**I/GCSE Chemistry**** Question Analysis Topic: Chapter 1: Principles of Chemistry - Chemical Formulae (Part 3)**

For I/GCSE Chemistry, you should know:

Let's dive into the last part of IGCSE Chemistry's Chapter 1 sub-topic on "Chemical Formulae, Equations, and Calculations." This time, we'll focus on the concepts of empirical and molecular formulae, as well as calculations involving amount of substance, volume, and concentration of solutions, as well as gas volumes and molar volume.

__Empirical Formula and Molecular Formula__:

The empirical formula of a compound represents **the simplest whole number ratio of the atoms of each element present in the compound**. For example, the empirical formula of glucose is CH₂O.

The molecular formula, on the other hand, represents **the actual number of atoms of each element present in a molecule of the compound**. The molecular formula of glucose is C₆H₁₂O₆, which is six times the empirical formula.

To determine the molecular formula from the empirical formula, you need to know the relative molecular mass (Mr) of the compound. The molecular formula can then be calculated as:

**Molecular formula = (Relative molecular mass) / (Relative mass of empirical formula)**

__Calculations Involving Amount of Substance, Volume, and Concentration of Solutions__:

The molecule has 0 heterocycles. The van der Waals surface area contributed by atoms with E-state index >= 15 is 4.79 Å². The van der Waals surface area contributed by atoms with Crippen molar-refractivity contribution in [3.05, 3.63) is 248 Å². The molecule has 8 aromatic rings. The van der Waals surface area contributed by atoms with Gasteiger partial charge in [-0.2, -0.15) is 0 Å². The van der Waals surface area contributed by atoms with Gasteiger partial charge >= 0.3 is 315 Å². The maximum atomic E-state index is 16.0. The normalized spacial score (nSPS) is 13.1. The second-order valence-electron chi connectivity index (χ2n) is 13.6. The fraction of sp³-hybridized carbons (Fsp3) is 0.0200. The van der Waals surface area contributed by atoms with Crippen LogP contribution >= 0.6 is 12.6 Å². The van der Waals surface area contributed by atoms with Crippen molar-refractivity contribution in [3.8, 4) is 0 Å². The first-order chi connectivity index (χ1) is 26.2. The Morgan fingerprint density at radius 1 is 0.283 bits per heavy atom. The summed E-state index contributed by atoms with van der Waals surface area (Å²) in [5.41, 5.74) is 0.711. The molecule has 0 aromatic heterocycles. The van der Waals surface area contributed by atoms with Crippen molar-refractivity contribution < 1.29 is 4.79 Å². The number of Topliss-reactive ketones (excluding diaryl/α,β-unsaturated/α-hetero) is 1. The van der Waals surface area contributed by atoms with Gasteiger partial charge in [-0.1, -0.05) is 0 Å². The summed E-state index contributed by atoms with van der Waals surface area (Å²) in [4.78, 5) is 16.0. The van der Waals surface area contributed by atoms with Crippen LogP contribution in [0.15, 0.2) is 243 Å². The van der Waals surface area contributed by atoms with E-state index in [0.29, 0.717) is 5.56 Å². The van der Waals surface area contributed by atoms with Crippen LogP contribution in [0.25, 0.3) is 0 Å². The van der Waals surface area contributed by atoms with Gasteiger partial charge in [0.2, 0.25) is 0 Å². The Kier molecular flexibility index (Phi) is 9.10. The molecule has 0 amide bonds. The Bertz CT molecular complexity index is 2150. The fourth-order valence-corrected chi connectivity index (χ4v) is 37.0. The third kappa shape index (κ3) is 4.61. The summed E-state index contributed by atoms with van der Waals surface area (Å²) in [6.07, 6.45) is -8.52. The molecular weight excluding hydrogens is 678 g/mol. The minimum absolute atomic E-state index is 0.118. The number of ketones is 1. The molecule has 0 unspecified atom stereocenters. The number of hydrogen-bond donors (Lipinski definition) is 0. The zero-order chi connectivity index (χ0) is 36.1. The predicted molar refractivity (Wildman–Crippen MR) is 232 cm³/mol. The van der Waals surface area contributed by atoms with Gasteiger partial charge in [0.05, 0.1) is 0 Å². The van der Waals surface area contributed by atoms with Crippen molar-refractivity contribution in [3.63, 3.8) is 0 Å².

When working with solutions, we need to consider the amount of **substance**, **volume**, and **concentration **of the solution. The relationship between these variables is given by the following equation:

**n = c × V**

Where:

- n is the
**amount**of substance**in moles** - c is the
**concentration**of the solution**in mol/dm³**(or M) - V is the
**volume**of the solution in**dm³**

Using this equation, we can perform various calculations, such as:

*Calculating the amount of substance given the concentration and volume.**Calculating the concentration given the amount of substance and volume.**Calculating the volume given the amount of substance and concentration.*

__Calculations Involving Gas Volumes and Molar Volume__:

The molar volume of a gas is the **volume occupied by one mole of any gas at room temperature and pressure (RTP)**. The accepted value for the molar volume of a gas at RTP is 24 dm³ or 24,000 cm³.

Using the molar volume, we can perform calculations involving the volume of gases. For example:

*Calculating the volume of a gas given the amount of substance in moles.**Volume = Amount of substance (n) × Molar volume**Calculating the amount of substance in moles given the volume of a gas.**Amount of substance (n) = Volume / Molar volume*

These calculations are particularly useful when working with chemical reactions involving gases, such as the volume of a gas produced or the volume of a gas used in a reaction.

Work hard for your I/GCSE Chemistry examination!

End of analysis. Great!